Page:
Game: Falcons at Cowboys
Play: Randle showing off the nifty footwork & body control
What makes this the BTS Play of the Week?
If you watched NFL football yesterday you were probably just waiting to see yet another proficient spin move thinking that would immediately push that given play onto the list of this week’s Movement Play of the Week contenders after the past few weeks’ top performers.
But, for the first time in the 2015 season, we have a top Movement Play that did NOT contain a spin move from the player laying down that sweet movement action. Instead, we again see a movement skill trend that made those aforementioned spin moves possible show itself during the play that I selected as this week’s best when in the form of controlled & proficient deceleration movement mechanics.
These deceleration mechanics, along with some of the best footwork and body control (especially during lateral movement) you will see on a week to week basis at any level of football, was displayed by Joseph Randle of the Dallas Cowboys. Thus, he is awarded this week’s very prestigious top Movement Play.
As is the case on most NFL weeks, there were some other standout plays that could be deemed worthy of contention including AD28 showing that he is definitely back during his stiff-arm, to sharp cut, to high step touchdown run (that sentence is something that readers may want to get used to hearing as it may happen a few more times this season). Additionally, Sunday saw both AJ Green & Julio Jones just flat-out go off (in the same game as our breakdown) and some tremendous kinesthetic sense & awareness shown on a number of occasions by both wide receivers and defensive backs. However, when all was said and done, the efficiency & effectiveness that Joseph Randle displayed on one of his three touchdown runs was too much to overlook.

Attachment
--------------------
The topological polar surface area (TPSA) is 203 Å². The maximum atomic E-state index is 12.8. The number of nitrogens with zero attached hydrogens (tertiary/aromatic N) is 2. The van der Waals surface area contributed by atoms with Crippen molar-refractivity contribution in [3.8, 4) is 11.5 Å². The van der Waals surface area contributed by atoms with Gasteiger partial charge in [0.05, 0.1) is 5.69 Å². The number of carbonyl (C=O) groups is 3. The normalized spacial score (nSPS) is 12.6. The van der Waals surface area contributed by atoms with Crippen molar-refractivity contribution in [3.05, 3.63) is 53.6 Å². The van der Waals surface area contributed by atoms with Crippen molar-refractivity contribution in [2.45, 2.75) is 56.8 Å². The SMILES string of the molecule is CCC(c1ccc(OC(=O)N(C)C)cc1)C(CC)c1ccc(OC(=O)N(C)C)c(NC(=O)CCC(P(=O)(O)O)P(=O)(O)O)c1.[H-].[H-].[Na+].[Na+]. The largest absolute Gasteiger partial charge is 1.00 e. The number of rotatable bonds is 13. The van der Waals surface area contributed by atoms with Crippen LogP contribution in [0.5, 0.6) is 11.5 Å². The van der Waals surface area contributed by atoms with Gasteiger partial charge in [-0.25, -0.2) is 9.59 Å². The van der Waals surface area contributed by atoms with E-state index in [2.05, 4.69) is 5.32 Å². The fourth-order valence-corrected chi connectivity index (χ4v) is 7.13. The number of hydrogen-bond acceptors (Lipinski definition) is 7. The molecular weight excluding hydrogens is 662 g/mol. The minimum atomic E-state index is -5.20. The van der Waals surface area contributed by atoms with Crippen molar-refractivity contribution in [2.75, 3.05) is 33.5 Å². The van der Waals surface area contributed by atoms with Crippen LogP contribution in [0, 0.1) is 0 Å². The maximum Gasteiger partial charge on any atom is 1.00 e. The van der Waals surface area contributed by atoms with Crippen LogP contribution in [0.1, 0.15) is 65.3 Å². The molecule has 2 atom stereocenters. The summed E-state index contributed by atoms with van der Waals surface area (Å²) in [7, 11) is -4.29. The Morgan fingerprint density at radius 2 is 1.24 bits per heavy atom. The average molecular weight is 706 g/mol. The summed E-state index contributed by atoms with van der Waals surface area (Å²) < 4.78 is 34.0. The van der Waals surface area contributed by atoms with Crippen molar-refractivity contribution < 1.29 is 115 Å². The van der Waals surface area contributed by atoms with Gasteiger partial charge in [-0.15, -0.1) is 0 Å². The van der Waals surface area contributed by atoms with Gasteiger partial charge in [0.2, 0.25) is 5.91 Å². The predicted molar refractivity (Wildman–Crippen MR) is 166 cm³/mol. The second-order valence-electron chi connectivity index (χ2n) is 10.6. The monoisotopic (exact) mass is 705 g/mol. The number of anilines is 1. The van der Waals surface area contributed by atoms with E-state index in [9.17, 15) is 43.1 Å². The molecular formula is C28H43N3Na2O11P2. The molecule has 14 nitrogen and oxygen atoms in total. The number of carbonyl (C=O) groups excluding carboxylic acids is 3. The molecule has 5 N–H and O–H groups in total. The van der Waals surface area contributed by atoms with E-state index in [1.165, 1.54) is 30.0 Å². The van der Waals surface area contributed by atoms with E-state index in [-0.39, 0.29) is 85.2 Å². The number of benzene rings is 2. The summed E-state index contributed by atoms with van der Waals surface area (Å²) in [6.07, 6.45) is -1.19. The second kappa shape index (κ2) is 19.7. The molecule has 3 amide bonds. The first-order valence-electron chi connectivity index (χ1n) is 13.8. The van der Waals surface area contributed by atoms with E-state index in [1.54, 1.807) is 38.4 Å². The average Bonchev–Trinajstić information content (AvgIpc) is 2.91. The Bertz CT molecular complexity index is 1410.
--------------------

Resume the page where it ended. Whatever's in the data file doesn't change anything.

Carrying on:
What happened movement-wise on the play?
On the play, out of the I-formation, Cowboy RB Joseph Randle takes the hand-off from the Romo replacement, Brandon Weeden, between the 41 and 42 yard line headed off-tackle to the right.
Many backs across the League attempt to hit this type of play with a head of steam but in recent years Cowboy backs are notoriously patient while allowing what is likely the best O-line in the League to do their job in front of them. And Randle, like the backs that have come before him in the system (namely last year’s rushing champ, DeMarco Murray), does the same and remains patient & under control while he’s still behind the line of scrimmage. In situations such as this, where there is a decent degree of push up-front from the defensive line and thus, guys getting pushed back into the running back’s locomotion, it allows the back to navigate through the traffic in an efficient position while remaining ready to explode when the opportunity arises.